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FLEAS!

Fleas are gross, annoying, and potentially harmful to your pet’s health. They are also quite fascinating. Fleas are very real threats to your pet. They love your pets. They live for your pets. In fact, if they choose your pets as a host, they can’t live without them. Once a flea has access to your pets’ bodies, they’ll be inseparable. Fleas will start reproducing. Before you know it, you’ll have a flea infestation in your home.

Have no doubts—fleas are your enemies and knowing your enemy is the best way to control them. Below are some strange, informative and disconcerting facts about these little creeps.

1. Fleas are wingless insects that get onto hosts by jumping.

2. Fleas have been on this planet for approximately 100 million years.

3. There are over 2,000 species and subspecies of fleas (that we know of).

4. In almost all species of fleas, the females are larger than the males.

5. In the continental United States, the Cat flea (Ctenocephalides felis) is responsible for nearly all of the fleas found on both cats and dogs.

6. If you find a flea on your cat or dog, there could be an infestation on your pets and around your home. Adult fleas are only a small percentage of the total population of a given infestation.

7. A female flea can consume 15 times its body weight (in blood) on a daily basis.

8. A female flea lays eggs within 35 to 48 hours of its first blood meal.

9. Flea eggs are usually laid directly on a host, often falling off the host’s body and spreading the infestation to the surrounding environment.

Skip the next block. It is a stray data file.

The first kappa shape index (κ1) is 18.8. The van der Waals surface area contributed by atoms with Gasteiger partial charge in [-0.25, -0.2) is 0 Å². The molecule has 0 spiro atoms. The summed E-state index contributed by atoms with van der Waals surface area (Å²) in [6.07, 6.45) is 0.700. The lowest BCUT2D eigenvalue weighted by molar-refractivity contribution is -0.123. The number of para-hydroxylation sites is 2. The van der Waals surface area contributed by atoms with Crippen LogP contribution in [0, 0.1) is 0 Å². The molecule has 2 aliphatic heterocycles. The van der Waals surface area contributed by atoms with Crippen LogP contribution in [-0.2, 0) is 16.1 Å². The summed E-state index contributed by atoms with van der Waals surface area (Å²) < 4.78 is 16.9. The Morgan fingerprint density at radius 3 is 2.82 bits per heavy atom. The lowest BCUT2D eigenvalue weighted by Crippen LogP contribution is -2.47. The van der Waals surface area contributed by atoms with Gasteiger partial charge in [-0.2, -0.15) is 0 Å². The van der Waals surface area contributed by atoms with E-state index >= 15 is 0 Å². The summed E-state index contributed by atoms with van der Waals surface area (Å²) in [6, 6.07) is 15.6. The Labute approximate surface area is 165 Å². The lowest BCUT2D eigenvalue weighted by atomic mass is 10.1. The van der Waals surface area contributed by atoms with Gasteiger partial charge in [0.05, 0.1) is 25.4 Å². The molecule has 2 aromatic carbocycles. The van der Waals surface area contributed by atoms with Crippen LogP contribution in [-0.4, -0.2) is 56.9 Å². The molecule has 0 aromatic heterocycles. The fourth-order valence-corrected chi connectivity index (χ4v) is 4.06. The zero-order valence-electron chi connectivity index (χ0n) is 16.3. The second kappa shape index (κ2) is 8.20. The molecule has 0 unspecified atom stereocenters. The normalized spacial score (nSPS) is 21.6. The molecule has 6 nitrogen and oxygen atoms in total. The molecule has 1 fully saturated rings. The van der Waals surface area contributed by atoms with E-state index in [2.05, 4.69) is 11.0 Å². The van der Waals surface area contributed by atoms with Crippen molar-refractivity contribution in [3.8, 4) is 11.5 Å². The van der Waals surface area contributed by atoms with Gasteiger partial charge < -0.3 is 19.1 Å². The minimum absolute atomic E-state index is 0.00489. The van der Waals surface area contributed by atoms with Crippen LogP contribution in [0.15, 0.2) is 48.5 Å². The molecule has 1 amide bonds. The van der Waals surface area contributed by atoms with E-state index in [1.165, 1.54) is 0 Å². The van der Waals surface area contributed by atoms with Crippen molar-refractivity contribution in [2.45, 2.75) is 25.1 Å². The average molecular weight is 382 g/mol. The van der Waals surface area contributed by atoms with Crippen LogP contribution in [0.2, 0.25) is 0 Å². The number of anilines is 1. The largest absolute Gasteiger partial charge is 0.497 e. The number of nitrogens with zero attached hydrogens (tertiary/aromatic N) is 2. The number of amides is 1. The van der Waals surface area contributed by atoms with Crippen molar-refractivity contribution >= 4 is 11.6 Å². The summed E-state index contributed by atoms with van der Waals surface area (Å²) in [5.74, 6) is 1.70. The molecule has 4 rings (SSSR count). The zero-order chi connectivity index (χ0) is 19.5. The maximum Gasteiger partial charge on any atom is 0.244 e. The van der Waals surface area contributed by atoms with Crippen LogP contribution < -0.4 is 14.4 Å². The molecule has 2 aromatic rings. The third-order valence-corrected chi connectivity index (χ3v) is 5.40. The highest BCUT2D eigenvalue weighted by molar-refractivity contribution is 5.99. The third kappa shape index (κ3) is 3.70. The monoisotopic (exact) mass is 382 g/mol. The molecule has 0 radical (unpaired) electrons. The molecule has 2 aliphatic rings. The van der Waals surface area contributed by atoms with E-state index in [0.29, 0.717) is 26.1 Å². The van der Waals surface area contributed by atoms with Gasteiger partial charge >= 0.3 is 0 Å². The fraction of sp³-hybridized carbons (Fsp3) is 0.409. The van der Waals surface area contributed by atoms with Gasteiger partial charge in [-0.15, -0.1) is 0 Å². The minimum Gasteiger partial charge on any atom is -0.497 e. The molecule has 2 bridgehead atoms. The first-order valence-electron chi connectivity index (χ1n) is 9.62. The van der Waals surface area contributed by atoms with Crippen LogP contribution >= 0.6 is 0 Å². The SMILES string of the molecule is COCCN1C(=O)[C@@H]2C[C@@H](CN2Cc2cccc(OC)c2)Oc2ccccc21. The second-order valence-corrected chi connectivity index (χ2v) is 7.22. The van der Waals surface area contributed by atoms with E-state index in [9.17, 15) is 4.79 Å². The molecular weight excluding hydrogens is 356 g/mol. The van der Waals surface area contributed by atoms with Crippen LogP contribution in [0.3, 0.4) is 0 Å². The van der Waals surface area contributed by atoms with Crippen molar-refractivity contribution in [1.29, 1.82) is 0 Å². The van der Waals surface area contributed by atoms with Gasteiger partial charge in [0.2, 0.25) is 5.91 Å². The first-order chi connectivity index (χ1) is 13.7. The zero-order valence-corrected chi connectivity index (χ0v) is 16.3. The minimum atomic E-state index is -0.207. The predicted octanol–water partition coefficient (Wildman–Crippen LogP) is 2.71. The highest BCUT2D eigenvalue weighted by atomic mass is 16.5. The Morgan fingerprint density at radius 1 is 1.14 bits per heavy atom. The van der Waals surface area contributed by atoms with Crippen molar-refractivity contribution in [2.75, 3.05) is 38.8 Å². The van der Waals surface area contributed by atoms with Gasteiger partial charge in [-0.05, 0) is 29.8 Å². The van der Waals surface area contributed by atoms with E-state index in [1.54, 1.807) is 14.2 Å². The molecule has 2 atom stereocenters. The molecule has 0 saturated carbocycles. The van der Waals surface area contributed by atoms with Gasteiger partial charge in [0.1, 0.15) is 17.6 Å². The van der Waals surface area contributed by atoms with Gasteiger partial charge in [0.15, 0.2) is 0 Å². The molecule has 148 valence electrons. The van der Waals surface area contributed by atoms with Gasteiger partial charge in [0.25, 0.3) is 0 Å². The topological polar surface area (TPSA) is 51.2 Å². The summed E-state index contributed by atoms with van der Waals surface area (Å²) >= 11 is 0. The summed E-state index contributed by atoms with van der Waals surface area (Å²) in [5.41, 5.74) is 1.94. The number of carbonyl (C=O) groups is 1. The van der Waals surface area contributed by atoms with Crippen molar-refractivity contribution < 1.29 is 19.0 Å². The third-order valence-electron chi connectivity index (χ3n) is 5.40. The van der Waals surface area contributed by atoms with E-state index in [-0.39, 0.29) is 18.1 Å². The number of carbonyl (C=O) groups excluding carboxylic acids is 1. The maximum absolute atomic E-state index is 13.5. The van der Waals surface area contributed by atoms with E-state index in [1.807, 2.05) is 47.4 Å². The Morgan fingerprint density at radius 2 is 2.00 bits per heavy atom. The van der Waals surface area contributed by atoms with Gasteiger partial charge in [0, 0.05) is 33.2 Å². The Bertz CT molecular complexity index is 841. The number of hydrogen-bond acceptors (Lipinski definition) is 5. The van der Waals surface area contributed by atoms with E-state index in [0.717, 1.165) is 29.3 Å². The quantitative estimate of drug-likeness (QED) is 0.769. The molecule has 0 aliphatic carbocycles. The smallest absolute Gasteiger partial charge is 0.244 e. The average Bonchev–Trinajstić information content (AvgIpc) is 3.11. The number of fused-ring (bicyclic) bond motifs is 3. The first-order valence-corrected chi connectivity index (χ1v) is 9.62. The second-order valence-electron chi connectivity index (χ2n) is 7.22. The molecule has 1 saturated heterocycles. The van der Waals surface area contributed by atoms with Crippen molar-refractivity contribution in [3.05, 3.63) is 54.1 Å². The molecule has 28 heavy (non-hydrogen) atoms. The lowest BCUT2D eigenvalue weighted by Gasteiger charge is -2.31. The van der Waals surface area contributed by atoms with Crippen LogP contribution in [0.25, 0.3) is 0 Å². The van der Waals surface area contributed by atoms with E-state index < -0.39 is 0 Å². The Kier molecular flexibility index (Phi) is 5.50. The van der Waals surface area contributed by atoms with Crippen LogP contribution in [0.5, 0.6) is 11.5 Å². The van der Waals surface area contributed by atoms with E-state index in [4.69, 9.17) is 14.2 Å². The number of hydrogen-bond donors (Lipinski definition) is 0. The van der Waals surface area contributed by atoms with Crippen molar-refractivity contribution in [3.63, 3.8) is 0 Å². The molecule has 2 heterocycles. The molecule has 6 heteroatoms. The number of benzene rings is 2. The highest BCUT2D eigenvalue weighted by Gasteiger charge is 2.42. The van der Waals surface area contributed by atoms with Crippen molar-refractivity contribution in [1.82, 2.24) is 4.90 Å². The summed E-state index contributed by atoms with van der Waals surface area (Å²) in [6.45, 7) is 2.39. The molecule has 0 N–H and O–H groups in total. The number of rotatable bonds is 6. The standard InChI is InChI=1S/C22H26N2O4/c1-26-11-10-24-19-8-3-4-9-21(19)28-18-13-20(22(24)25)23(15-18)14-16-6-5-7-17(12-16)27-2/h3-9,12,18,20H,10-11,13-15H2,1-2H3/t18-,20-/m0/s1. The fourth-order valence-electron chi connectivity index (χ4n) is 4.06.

10. A female flea can lay about 2,000 eggs over the course of its life, but is incapable of laying eggs until after its first meal.

11. Once adult fleas emerge from their puparia, they have approximately 7 days to find a blood meal or they die.

12. Your average flea will have a 2 to 3 month lifespan.

13. If it doesn’t have to move around much, a flea can live anywhere between 2 months and 100 days between meals.

14. If they were human sized athletes participating in the long jump in the Olympics, certain fleas could break the current world record by approximately 970 feet.

The good news is that science has made tremendous strides to prevent and, when necessary, eradicate flea problems the past twenty years. These flea control protocols are much safer and less expensive then old procedures – dips, environmental foggers, etc… The key is to address all four stages of the flea life cycle: egg, larvae, pupae, and adult. Ask your veterinarian for details.

 

paumanokDr. David Roy Hensen, DVM, DABVP has been a Veterinarian since 1983. He opened Paumanok Veterinary Hospital in 1992 and is board certified in the American Board of Veterinary Specialists, canine and feline.

 

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